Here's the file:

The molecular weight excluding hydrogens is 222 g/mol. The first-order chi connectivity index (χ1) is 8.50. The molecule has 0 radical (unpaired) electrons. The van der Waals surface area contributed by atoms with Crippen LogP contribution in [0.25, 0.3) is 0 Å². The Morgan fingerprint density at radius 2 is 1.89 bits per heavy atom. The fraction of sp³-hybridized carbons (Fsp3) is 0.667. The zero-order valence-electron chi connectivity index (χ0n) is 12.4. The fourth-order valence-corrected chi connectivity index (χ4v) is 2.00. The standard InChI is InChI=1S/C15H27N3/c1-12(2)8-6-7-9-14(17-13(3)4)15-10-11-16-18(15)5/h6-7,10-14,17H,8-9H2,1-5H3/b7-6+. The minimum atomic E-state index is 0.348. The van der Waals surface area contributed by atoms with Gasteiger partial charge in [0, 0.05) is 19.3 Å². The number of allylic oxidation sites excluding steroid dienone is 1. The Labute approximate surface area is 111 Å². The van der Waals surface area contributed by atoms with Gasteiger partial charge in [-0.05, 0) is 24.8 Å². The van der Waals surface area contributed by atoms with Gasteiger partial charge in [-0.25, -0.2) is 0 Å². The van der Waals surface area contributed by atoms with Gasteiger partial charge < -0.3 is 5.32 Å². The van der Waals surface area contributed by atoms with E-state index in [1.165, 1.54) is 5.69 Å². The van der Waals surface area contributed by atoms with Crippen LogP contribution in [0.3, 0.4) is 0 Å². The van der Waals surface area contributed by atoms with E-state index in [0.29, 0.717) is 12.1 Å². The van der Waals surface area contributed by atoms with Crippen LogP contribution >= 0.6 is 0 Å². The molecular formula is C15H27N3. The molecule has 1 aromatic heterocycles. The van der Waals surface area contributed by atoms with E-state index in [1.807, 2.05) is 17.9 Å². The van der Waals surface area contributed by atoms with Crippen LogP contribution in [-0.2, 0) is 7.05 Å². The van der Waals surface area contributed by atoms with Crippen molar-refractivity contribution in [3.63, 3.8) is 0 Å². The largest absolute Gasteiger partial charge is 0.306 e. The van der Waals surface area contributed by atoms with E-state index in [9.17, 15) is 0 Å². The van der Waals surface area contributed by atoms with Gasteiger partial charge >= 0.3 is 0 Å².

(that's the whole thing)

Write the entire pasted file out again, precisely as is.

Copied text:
The molecular weight excluding hydrogens is 222 g/mol. The first-order chi connectivity index (χ1) is 8.50. The molecule has 0 radical (unpaired) electrons. The van der Waals surface area contributed by atoms with Crippen LogP contribution in [0.25, 0.3) is 0 Å². The Morgan fingerprint density at radius 2 is 1.89 bits per heavy atom. The fraction of sp³-hybridized carbons (Fsp3) is 0.667. The zero-order valence-electron chi connectivity index (χ0n) is 12.4. The fourth-order valence-corrected chi connectivity index (χ4v) is 2.00. The standard InChI is InChI=1S/C15H27N3/c1-12(2)8-6-7-9-14(17-13(3)4)15-10-11-16-18(15)5/h6-7,10-14,17H,8-9H2,1-5H3/b7-6+. The minimum atomic E-state index is 0.348. The van der Waals surface area contributed by atoms with Gasteiger partial charge in [0, 0.05) is 19.3 Å². The number of allylic oxidation sites excluding steroid dienone is 1. The Labute approximate surface area is 111 Å². The van der Waals surface area contributed by atoms with Gasteiger partial charge in [-0.05, 0) is 24.8 Å². The van der Waals surface area contributed by atoms with Gasteiger partial charge in [-0.25, -0.2) is 0 Å². The van der Waals surface area contributed by atoms with Gasteiger partial charge < -0.3 is 5.32 Å². The van der Waals surface area contributed by atoms with E-state index in [1.165, 1.54) is 5.69 Å². The van der Waals surface area contributed by atoms with Crippen LogP contribution in [0.3, 0.4) is 0 Å². The van der Waals surface area contributed by atoms with E-state index in [0.29, 0.717) is 12.1 Å². The van der Waals surface area contributed by atoms with Crippen LogP contribution >= 0.6 is 0 Å². The molecular formula is C15H27N3. The molecule has 1 aromatic heterocycles. The van der Waals surface area contributed by atoms with E-state index in [1.807, 2.05) is 17.9 Å². The van der Waals surface area contributed by atoms with Crippen LogP contribution in [-0.2, 0) is 7.05 Å². The van der Waals surface area contributed by atoms with Crippen molar-refractivity contribution in [3.63, 3.8) is 0 Å². The largest absolute Gasteiger partial charge is 0.306 e. The van der Waals surface area contributed by atoms with E-state index in [9.17, 15) is 0 Å². The van der Waals surface area contributed by atoms with Gasteiger partial charge >= 0.3 is 0 Å².